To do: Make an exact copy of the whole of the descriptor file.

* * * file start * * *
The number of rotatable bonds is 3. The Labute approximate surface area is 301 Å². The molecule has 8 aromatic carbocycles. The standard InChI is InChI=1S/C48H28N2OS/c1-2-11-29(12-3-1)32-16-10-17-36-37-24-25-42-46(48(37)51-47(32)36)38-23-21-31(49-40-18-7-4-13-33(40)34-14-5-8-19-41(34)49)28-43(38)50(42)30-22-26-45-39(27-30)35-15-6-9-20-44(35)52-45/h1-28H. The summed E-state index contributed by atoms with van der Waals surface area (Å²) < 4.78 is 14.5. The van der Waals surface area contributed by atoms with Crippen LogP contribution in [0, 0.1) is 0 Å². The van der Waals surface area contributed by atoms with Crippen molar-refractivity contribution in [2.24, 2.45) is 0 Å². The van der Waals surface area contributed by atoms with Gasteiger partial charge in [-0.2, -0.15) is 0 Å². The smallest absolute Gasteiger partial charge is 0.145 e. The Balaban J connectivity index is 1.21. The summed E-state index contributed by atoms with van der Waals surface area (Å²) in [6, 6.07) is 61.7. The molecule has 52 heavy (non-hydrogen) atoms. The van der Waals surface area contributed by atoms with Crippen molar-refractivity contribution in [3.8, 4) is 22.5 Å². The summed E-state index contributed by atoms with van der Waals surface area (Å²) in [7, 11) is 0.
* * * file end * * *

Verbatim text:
The number of rotatable bonds is 3. The Labute approximate surface area is 301 Å². The molecule has 8 aromatic carbocycles. The standard InChI is InChI=1S/C48H28N2OS/c1-2-11-29(12-3-1)32-16-10-17-36-37-24-25-42-46(48(37)51-47(32)36)38-23-21-31(49-40-18-7-4-13-33(40)34-14-5-8-19-41(34)49)28-43(38)50(42)30-22-26-45-39(27-30)35-15-6-9-20-44(35)52-45/h1-28H. The summed E-state index contributed by atoms with van der Waals surface area (Å²) < 4.78 is 14.5. The van der Waals surface area contributed by atoms with Crippen LogP contribution in [0, 0.1) is 0 Å². The van der Waals surface area contributed by atoms with Crippen molar-refractivity contribution in [2.24, 2.45) is 0 Å². The van der Waals surface area contributed by atoms with Gasteiger partial charge in [-0.2, -0.15) is 0 Å². The smallest absolute Gasteiger partial charge is 0.145 e. The Balaban J connectivity index is 1.21. The summed E-state index contributed by atoms with van der Waals surface area (Å²) in [6, 6.07) is 61.7. The molecule has 52 heavy (non-hydrogen) atoms. The van der Waals surface area contributed by atoms with Crippen molar-refractivity contribution in [3.8, 4) is 22.5 Å². The summed E-state index contributed by atoms with van der Waals surface area (Å²) in [7, 11) is 0.